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Gestational Diabetes - Medical Animation

 

This animation may only be used in support of a single legal proceeding and for no other purpose. Read our License Agreement for details. To license this image for other purposes, click here.

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Item #ANH13110 — Source #1

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Gestational Diabetes - Medical Animation
MEDICAL ANIMATION TRANSCRIPT: If you have gestational diabetes during your pregnancy, the level of sugar in your bloodstream is higher than normal. The sugar in your blood is called glucose. A hormone in your body, called insulin, acts like a key in a lock, when it attaches to receptors on your cells. The insulin opens your cells so glucose can enter them. Now your cells can use the glucose to produce the energy they need to function properly. A gland called the pancreas makes all the insulin your cells need to use glucose. The exact cause of gestational diabetes isn't known. However, the organ that attaches your baby to your uterus, called the placenta, makes hormones that may prevent insulin from letting glucose into your cells. As a result, the glucose in your blood rises above normal levels in a condition called hyperglycemia. Hyperglycemia is the hallmark of any type of diabetes. If your blood glucose levels are not kept in the normal range, you may develop complications, such as high blood pressure. In addition, you have an increased risk for premature birth, and cesarean birth, in which your doctor delivers your baby through an incision in your abdomen. Your baby may also be at risk for complications shortly after birth, including excessive birth weight, called macrosomia, low blood sugar, called hypoglycemia, a yellow color of your baby's skin, called jaundice, and difficulty breathing. Gestational diabetes usually goes away after your baby is born. The goal of treating gestational diabetes is to keep your blood glucose in your normal target range. You can do this by creating a healthy eating plan with your health care provider or a registered dietitian. Physical activity and exercise can also help you keep your blood glucose level within your normal target range. Your doctor may ask you to regularly check your blood glucose level with a glucose meter. To check your blood glucose level, you will insert a test strip into your glucose meter. Then you will stick your finger, and place a drop of blood onto the test strip. The glucose meter will measure and display your blood glucose level. If you have gestational diabetes, the American Diabetes Association recommends the following target ranges for blood glucose level-- 95 or less before a meal, 140 or less one hour after a meal, and 120 or less two hours after a meal. Check with your doctor for your specific target range. If diet and exercise are not able to keep your blood glucose level within your normal target range, your caregiver may prescribe insulin for you, and show you how to give yourself insulin shots. You can help prevent gestational diabetes by getting pre-conceptual counseling, in which you meet with your obstetrician before you get pregnant to plan a healthy pregnancy, losing excess pounds before you get pregnant, getting regular exercise before and during your pregnancy, and eating healthy foods.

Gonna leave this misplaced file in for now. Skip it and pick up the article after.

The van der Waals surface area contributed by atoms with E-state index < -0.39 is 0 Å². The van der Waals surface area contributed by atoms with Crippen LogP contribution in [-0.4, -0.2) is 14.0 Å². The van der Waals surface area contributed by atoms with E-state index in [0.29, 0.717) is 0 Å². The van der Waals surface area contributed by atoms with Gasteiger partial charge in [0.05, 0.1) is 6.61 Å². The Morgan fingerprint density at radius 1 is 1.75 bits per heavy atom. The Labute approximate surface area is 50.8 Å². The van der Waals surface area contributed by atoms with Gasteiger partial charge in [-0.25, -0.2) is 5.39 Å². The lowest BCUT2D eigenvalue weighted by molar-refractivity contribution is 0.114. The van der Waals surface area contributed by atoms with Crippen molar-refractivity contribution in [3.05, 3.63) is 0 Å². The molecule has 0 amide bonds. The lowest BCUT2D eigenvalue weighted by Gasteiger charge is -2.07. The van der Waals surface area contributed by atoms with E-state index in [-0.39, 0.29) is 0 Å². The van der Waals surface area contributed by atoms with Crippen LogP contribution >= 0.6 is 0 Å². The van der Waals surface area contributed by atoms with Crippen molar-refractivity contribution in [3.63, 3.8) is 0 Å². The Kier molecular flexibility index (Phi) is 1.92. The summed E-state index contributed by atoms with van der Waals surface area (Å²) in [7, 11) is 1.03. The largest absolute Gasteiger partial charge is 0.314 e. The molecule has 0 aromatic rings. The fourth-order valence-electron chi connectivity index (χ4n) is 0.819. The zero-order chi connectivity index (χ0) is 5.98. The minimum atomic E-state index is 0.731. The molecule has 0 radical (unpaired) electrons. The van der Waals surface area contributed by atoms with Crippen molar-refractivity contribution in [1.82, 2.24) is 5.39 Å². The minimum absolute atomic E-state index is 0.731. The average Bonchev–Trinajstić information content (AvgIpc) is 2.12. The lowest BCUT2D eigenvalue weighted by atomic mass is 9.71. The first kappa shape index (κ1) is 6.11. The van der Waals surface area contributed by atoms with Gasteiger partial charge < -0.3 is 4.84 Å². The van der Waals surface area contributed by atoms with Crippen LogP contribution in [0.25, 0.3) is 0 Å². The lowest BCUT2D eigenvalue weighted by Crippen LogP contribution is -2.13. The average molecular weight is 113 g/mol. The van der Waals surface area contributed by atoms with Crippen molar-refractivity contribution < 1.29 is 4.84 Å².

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"[Your staff] was extremely efficient, cooperative and gracious and [their] efforts produced a demonstrative exhibit that we used effectively throughout our trial. The jury verdict of $3,165,000.00 was, in no small measure, due to the impact of the demonstrative evidence. You may be sure that we will call again."

David J. Dean
Sullivan Papain Block McGrath & Cannavo, P.C.
New York, NY

"Whether it's demonstrating a rotator cuff tear, neck movement a few milliseconds after rear impact, or a proposed lumbar fusion, the Doe Report represents an instant on-line database of medical illustration for health-care and legal professionals.

Illustrations can be purchased 'as is' or modified within hours and sent either electronically or mounted on posterboard. An illustration is worth a thousand words, as juries perk up and look intently to capture concepts that are otherwise too abstract. Start with good illustrations, a clear and direct voice, a view of the jury as 12 medical students on day one of training, and your expert testimony becomes a pleasure, even on cross examination. An experienced trial lawyer should also emphasize these illustrations at the end of trial, as a means of visually reinforcing key concepts covered.

As a treating physician, I also use these accurate illustrations to educate my own patients about their medical conditions. The Doe Report is an invaluable resource, and its authors at MLA have always been a pleasure to work with."

Richard E. Seroussi M.D., M.Sc.
Diplomate, American Boards of Electrodiagnostic Medicine and PM&R
Seattle Spine & Rehabilitation Medicine
www.seattlespine.info

"Thank you for the wonderful illustrations. The case resulted in a defense verdict last Friday. I know [our medical expert witness] presented some challenges for you and I appreciate how you were able to work with him."

Robert F. Donnelly
Goodman Allen & Filetti, PLLC
Richmond, VA

"For us, the defining feature of effective demonstrative evidence is whether, by itself, the piece will tell the story of the case. Medical legal Art provides our firm with illustrations and animations that are clear and persuasive. Their exhibits tell the story in a way that allows the jury to understand a very complex subject, very quickly."

James D. Horwitz
Koskoff, Koskoff & Bieder, P.C.
Bridgeport, CT













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